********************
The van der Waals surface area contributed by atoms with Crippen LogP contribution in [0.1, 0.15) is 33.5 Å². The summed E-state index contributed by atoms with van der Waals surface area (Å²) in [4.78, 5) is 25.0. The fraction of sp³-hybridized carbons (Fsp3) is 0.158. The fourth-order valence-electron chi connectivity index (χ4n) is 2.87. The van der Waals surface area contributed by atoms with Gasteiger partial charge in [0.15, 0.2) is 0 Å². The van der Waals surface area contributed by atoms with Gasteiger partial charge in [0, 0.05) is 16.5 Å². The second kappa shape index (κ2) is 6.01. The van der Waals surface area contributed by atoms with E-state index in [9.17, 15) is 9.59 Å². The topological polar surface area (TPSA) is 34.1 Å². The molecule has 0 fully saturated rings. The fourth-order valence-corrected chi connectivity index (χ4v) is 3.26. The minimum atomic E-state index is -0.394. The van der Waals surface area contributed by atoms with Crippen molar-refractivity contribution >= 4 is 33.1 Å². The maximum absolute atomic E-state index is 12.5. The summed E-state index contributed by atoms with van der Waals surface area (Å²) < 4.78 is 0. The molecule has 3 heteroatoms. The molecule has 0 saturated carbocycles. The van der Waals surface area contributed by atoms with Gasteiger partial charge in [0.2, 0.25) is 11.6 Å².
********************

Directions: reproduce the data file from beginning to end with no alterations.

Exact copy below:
The van der Waals surface area contributed by atoms with Crippen LogP contribution in [0.1, 0.15) is 33.5 Å². The summed E-state index contributed by atoms with van der Waals surface area (Å²) in [4.78, 5) is 25.0. The fraction of sp³-hybridized carbons (Fsp3) is 0.158. The fourth-order valence-electron chi connectivity index (χ4n) is 2.87. The van der Waals surface area contributed by atoms with Gasteiger partial charge in [0.15, 0.2) is 0 Å². The van der Waals surface area contributed by atoms with Gasteiger partial charge in [0, 0.05) is 16.5 Å². The second kappa shape index (κ2) is 6.01. The van der Waals surface area contributed by atoms with E-state index in [9.17, 15) is 9.59 Å². The topological polar surface area (TPSA) is 34.1 Å². The molecule has 0 fully saturated rings. The fourth-order valence-corrected chi connectivity index (χ4v) is 3.26. The minimum atomic E-state index is -0.394. The van der Waals surface area contributed by atoms with Crippen molar-refractivity contribution >= 4 is 33.1 Å². The maximum absolute atomic E-state index is 12.5. The summed E-state index contributed by atoms with van der Waals surface area (Å²) < 4.78 is 0. The molecule has 3 heteroatoms. The molecule has 0 saturated carbocycles. The van der Waals surface area contributed by atoms with Gasteiger partial charge in [0.2, 0.25) is 11.6 Å².